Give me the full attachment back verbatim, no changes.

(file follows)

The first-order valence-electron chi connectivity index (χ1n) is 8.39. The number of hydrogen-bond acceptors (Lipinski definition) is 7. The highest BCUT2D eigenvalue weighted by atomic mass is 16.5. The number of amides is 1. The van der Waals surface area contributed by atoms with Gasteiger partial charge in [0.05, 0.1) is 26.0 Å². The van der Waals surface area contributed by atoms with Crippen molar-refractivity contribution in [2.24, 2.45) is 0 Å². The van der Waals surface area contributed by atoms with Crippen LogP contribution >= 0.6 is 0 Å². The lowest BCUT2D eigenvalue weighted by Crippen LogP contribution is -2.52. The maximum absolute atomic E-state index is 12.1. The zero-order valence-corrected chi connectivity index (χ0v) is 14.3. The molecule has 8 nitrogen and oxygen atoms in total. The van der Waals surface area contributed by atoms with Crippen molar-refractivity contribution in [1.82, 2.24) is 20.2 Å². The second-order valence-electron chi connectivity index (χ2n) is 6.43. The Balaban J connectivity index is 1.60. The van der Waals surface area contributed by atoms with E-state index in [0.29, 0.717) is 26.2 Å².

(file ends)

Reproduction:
The first-order valence-electron chi connectivity index (χ1n) is 8.39. The number of hydrogen-bond acceptors (Lipinski definition) is 7. The highest BCUT2D eigenvalue weighted by atomic mass is 16.5. The number of amides is 1. The van der Waals surface area contributed by atoms with Gasteiger partial charge in [0.05, 0.1) is 26.0 Å². The van der Waals surface area contributed by atoms with Crippen molar-refractivity contribution in [2.24, 2.45) is 0 Å². The van der Waals surface area contributed by atoms with Crippen LogP contribution >= 0.6 is 0 Å². The lowest BCUT2D eigenvalue weighted by Crippen LogP contribution is -2.52. The maximum absolute atomic E-state index is 12.1. The zero-order valence-corrected chi connectivity index (χ0v) is 14.3. The molecule has 8 nitrogen and oxygen atoms in total. The van der Waals surface area contributed by atoms with Crippen molar-refractivity contribution in [1.82, 2.24) is 20.2 Å². The second-order valence-electron chi connectivity index (χ2n) is 6.43. The Balaban J connectivity index is 1.60. The van der Waals surface area contributed by atoms with E-state index in [0.29, 0.717) is 26.2 Å².